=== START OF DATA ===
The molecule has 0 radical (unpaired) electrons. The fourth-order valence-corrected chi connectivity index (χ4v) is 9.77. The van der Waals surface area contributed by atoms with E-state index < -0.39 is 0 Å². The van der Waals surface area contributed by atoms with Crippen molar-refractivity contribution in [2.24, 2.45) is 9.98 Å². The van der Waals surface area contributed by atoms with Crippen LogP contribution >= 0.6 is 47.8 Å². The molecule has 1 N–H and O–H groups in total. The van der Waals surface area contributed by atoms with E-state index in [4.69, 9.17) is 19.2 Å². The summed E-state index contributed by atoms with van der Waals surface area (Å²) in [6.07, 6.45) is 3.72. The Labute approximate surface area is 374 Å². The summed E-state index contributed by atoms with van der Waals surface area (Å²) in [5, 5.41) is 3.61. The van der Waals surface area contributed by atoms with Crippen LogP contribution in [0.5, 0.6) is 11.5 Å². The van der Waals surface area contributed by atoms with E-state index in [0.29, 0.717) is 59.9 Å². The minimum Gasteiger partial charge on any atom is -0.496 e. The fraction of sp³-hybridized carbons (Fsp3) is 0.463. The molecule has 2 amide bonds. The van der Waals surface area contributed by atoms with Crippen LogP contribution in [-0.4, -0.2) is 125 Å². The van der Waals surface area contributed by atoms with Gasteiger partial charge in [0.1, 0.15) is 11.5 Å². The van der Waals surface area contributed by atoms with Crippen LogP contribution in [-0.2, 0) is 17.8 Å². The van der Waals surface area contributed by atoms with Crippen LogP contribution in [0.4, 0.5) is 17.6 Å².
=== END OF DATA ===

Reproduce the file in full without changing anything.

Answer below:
The molecule has 0 radical (unpaired) electrons. The fourth-order valence-corrected chi connectivity index (χ4v) is 9.77. The van der Waals surface area contributed by atoms with E-state index < -0.39 is 0 Å². The van der Waals surface area contributed by atoms with Crippen molar-refractivity contribution in [2.24, 2.45) is 9.98 Å². The van der Waals surface area contributed by atoms with Crippen LogP contribution >= 0.6 is 47.8 Å². The molecule has 1 N–H and O–H groups in total. The van der Waals surface area contributed by atoms with E-state index in [4.69, 9.17) is 19.2 Å². The summed E-state index contributed by atoms with van der Waals surface area (Å²) in [6.07, 6.45) is 3.72. The Labute approximate surface area is 374 Å². The summed E-state index contributed by atoms with van der Waals surface area (Å²) in [5, 5.41) is 3.61. The van der Waals surface area contributed by atoms with Crippen LogP contribution in [0.5, 0.6) is 11.5 Å². The van der Waals surface area contributed by atoms with E-state index in [0.29, 0.717) is 59.9 Å². The minimum Gasteiger partial charge on any atom is -0.496 e. The fraction of sp³-hybridized carbons (Fsp3) is 0.463. The molecule has 2 amide bonds. The van der Waals surface area contributed by atoms with Crippen LogP contribution in [-0.4, -0.2) is 125 Å². The van der Waals surface area contributed by atoms with Gasteiger partial charge in [0.1, 0.15) is 11.5 Å². The van der Waals surface area contributed by atoms with Crippen LogP contribution in [-0.2, 0) is 17.8 Å². The van der Waals surface area contributed by atoms with Crippen LogP contribution in [0.4, 0.5) is 17.6 Å².